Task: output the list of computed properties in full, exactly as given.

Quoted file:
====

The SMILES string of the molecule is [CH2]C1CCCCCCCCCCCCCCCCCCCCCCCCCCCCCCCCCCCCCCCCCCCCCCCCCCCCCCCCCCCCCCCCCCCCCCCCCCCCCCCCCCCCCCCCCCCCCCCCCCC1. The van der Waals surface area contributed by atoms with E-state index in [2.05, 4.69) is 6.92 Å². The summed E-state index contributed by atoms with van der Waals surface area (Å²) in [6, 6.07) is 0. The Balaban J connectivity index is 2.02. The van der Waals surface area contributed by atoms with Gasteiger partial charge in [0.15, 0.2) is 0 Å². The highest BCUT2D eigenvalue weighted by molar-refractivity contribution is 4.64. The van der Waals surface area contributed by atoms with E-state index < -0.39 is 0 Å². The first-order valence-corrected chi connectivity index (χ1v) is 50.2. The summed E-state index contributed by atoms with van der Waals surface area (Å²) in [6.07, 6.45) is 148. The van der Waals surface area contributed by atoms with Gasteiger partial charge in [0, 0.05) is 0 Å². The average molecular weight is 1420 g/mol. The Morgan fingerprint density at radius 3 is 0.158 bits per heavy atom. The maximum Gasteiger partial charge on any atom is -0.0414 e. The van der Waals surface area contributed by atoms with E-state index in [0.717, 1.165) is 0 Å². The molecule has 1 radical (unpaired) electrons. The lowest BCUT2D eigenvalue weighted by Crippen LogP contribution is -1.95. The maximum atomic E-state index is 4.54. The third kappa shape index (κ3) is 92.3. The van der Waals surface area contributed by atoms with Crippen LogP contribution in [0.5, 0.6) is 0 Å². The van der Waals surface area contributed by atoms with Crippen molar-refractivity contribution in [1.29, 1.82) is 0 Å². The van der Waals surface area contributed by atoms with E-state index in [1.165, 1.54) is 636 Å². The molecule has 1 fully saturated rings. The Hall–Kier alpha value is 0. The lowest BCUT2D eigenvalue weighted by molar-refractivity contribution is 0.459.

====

The SMILES string of the molecule is [CH2]C1CCCCCCCCCCCCCCCCCCCCCCCCCCCCCCCCCCCCCCCCCCCCCCCCCCCCCCCCCCCCCCCCCCCCCCCCCCCCCCCCCCCCCCCCCCCCCCCCCCC1. The van der Waals surface area contributed by atoms with E-state index in [2.05, 4.69) is 6.92 Å². The summed E-state index contributed by atoms with van der Waals surface area (Å²) in [6, 6.07) is 0. The Balaban J connectivity index is 2.02. The van der Waals surface area contributed by atoms with Gasteiger partial charge in [0.15, 0.2) is 0 Å². The highest BCUT2D eigenvalue weighted by molar-refractivity contribution is 4.64. The van der Waals surface area contributed by atoms with E-state index < -0.39 is 0 Å². The first-order valence-corrected chi connectivity index (χ1v) is 50.2. The summed E-state index contributed by atoms with van der Waals surface area (Å²) in [6.07, 6.45) is 148. The van der Waals surface area contributed by atoms with Gasteiger partial charge in [0, 0.05) is 0 Å². The average molecular weight is 1420 g/mol. The Morgan fingerprint density at radius 3 is 0.158 bits per heavy atom. The maximum Gasteiger partial charge on any atom is -0.0414 e. The van der Waals surface area contributed by atoms with E-state index in [0.717, 1.165) is 0 Å². The molecule has 1 radical (unpaired) electrons. The lowest BCUT2D eigenvalue weighted by Crippen LogP contribution is -1.95. The maximum atomic E-state index is 4.54. The third kappa shape index (κ3) is 92.3. The van der Waals surface area contributed by atoms with Crippen LogP contribution in [0.5, 0.6) is 0 Å². The van der Waals surface area contributed by atoms with Crippen molar-refractivity contribution in [1.29, 1.82) is 0 Å². The van der Waals surface area contributed by atoms with E-state index in [1.165, 1.54) is 636 Å². The molecule has 1 fully saturated rings. The Hall–Kier alpha value is 0. The lowest BCUT2D eigenvalue weighted by molar-refractivity contribution is 0.459.